Previous Chapter Chapter 11: Domestic Policy Next Chapter

  • Citations
  • Add to My List
  • Text Size

Domestic Policy
Domestic policy

If one accepts the premise that tribalism is a human universal, then the incarceration of Japanese-Americans in World War II, the exclusion of Jews from universities and the professions in the 1920s and 1930s, the ruthless persecution of Mormons, the removal of Indian tribes, and the maintenance of a brutal, racial caste system in the pre-1960s South seem less remarkable than the eventual alleviation, reversal, or abandonment of all these social policies by the American political system. Looking, moreover, at the overall record of Western Europe during a comparable time period, it is not at all clear that despite its organizational singularities the American approach to democratic self-government suffers greatly by comparison.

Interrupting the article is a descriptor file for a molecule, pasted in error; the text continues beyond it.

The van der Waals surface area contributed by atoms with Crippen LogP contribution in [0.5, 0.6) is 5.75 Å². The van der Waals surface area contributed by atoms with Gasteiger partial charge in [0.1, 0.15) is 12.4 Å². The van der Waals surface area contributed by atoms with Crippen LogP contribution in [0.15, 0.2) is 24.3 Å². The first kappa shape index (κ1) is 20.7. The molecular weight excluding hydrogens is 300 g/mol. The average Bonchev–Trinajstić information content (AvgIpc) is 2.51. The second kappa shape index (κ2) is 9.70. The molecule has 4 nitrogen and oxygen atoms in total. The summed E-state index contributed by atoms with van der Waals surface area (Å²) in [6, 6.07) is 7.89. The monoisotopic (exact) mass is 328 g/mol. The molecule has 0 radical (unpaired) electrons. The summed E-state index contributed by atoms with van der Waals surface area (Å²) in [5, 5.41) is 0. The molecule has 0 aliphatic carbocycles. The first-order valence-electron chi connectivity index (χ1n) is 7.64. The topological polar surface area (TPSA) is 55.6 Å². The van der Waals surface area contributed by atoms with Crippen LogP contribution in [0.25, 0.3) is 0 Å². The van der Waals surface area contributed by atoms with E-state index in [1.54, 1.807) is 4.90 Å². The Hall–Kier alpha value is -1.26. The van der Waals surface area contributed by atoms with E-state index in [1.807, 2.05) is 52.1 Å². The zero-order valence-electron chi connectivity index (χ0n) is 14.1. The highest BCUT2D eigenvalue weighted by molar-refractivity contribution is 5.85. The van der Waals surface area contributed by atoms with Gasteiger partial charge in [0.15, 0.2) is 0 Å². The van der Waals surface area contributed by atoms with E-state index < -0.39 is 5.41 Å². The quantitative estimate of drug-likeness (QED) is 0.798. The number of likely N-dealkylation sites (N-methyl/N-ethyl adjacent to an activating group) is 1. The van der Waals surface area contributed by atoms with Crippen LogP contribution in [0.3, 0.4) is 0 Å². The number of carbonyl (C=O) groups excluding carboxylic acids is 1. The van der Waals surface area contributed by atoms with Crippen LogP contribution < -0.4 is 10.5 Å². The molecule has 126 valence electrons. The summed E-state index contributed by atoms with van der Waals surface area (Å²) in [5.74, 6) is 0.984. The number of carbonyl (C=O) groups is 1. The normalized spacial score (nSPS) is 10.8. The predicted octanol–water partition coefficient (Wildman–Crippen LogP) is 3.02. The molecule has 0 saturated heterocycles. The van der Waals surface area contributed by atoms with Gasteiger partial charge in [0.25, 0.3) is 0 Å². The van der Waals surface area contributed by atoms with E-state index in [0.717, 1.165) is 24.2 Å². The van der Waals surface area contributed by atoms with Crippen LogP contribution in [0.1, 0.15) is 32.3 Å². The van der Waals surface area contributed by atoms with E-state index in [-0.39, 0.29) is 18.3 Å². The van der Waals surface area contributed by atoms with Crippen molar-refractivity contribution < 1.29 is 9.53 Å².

Nelson Polsby (1997: 179)

American democracy ensures the public get their way, ...

Looks like you do not have access to this content.


Don’t know how to login?

Click here for free trial login.

Back to Top

Copy and paste the following HTML into your website